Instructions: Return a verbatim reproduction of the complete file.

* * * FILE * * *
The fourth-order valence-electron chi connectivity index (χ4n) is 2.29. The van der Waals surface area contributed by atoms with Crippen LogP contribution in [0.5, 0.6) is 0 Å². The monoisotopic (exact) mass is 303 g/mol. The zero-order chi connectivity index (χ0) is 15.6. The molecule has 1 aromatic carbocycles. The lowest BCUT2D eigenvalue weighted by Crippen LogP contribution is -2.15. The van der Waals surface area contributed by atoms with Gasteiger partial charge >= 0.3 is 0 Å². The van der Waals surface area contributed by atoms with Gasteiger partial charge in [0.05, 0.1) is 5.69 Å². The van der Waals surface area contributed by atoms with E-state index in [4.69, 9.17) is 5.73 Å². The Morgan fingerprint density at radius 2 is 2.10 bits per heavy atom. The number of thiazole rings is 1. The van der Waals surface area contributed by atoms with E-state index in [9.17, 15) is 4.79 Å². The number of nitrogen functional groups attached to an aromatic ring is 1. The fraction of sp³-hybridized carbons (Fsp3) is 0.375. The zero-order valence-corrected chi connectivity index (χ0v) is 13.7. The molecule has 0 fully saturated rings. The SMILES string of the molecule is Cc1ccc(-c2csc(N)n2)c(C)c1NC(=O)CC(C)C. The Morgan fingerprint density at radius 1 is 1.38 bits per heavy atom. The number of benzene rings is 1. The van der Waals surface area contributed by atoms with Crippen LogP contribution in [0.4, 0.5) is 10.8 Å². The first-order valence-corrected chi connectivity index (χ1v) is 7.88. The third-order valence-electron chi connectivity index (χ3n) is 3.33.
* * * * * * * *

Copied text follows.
The fourth-order valence-electron chi connectivity index (χ4n) is 2.29. The van der Waals surface area contributed by atoms with Crippen LogP contribution in [0.5, 0.6) is 0 Å². The monoisotopic (exact) mass is 303 g/mol. The zero-order chi connectivity index (χ0) is 15.6. The molecule has 1 aromatic carbocycles. The lowest BCUT2D eigenvalue weighted by Crippen LogP contribution is -2.15. The van der Waals surface area contributed by atoms with Gasteiger partial charge >= 0.3 is 0 Å². The van der Waals surface area contributed by atoms with Gasteiger partial charge in [0.05, 0.1) is 5.69 Å². The van der Waals surface area contributed by atoms with E-state index in [4.69, 9.17) is 5.73 Å². The Morgan fingerprint density at radius 2 is 2.10 bits per heavy atom. The number of thiazole rings is 1. The van der Waals surface area contributed by atoms with E-state index in [9.17, 15) is 4.79 Å². The number of nitrogen functional groups attached to an aromatic ring is 1. The fraction of sp³-hybridized carbons (Fsp3) is 0.375. The zero-order valence-corrected chi connectivity index (χ0v) is 13.7. The molecule has 0 fully saturated rings. The SMILES string of the molecule is Cc1ccc(-c2csc(N)n2)c(C)c1NC(=O)CC(C)C. The Morgan fingerprint density at radius 1 is 1.38 bits per heavy atom. The number of benzene rings is 1. The van der Waals surface area contributed by atoms with Crippen LogP contribution in [0.4, 0.5) is 10.8 Å². The first-order valence-corrected chi connectivity index (χ1v) is 7.88. The third-order valence-electron chi connectivity index (χ3n) is 3.33.